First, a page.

Fielder’s campaign relies on student activists for support, from phone-banking to walking precincts. She believes that students on her campaign are motivated by her pledge to reject donations from major corporations, something that sets her far apart from her opponent. And through the strong support they’re putting behind her campaign, these student activists are showing why teens deserve to be taken seriously.
But Fielder understands that however important it is, getting involved can sometimes be challenging. “I know so many people in our movement who have felt disillusioned from politics,” she said. So she believes that it’s crucial to include young people in the conversation. “I think it’s incumbent [upon] campaigns to activate individuals,” she said. “We need to give people hope and we need to give young people a reason to vote.”
Draffin’s hope for a better and more just world has fueled her political action. Politically aware from a young age, she’s watched the last four years of Trump’s presidency unfold with a critical eye, feeling powerless as the president of the United States denigrates women and tramples over social causes that she cares deeply about. Now that she has the chance to make a lasting impact, she’s going all in. Having already registered to become a poll worker for Nov. 3, she’s also making calls to voters around the country to urge them to vote for Biden. “I believe that if we have four more years of Trump, a lot of things will be irreversibly damaged,” Draffin said.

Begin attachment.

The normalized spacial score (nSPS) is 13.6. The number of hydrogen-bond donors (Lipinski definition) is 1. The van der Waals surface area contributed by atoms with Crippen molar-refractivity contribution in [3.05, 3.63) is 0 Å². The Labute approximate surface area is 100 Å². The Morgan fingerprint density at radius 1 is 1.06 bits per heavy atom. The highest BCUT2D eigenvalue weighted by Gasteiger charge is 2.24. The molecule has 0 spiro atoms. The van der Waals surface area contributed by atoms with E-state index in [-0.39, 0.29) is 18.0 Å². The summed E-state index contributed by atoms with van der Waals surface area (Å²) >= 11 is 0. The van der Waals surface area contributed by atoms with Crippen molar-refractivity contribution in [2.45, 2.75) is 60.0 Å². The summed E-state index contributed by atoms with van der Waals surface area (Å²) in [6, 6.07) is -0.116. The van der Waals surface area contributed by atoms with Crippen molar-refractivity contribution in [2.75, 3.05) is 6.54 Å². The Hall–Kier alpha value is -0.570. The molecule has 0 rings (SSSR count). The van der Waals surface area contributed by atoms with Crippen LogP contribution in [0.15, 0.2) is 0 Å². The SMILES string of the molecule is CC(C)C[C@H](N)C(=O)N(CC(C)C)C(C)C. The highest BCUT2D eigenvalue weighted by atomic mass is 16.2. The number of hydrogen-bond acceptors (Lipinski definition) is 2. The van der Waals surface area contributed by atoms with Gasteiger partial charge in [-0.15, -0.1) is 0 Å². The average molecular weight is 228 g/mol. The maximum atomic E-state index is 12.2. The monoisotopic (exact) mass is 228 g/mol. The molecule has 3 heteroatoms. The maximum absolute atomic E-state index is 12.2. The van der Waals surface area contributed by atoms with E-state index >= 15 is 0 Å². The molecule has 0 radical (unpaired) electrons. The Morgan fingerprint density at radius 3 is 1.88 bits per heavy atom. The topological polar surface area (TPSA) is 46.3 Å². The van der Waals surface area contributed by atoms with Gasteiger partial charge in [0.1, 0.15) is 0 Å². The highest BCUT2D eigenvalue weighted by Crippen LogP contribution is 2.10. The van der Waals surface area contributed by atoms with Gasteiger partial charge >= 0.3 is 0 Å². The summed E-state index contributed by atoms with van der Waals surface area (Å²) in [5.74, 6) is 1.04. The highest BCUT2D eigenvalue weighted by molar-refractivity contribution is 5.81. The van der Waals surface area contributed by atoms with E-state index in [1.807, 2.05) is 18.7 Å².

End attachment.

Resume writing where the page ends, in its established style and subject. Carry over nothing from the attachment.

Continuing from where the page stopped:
For Draffin, phone banking is a rather simple process, albeit nerve-wracking. After signing in to a website called ThruTalk, she uses a provided script to connect with voters from around the country and convince them either to vote for Biden or, if they’re already doing so, to get their mail-in-ballot and volunteer to help the campaign. Although phone banking is “really scary,” Draffin feels it can also be a very rewarding experience. “When you get someone who’s undecided or who’s a Biden supporter, it just reminds you of why you’re doing it,” she said. “And then everything’s fine, you could do it forever because it’s so much fun.”
Because Draffin is not yet old enough to vote, phone banking is one thing she feels she can and should do to help. “I know that, come whenever we get the results, regardless of whether Trump wins or loses, I’m going to feel really bad if I don’t do everything I can to help make sure that Biden wins,” Draffin said.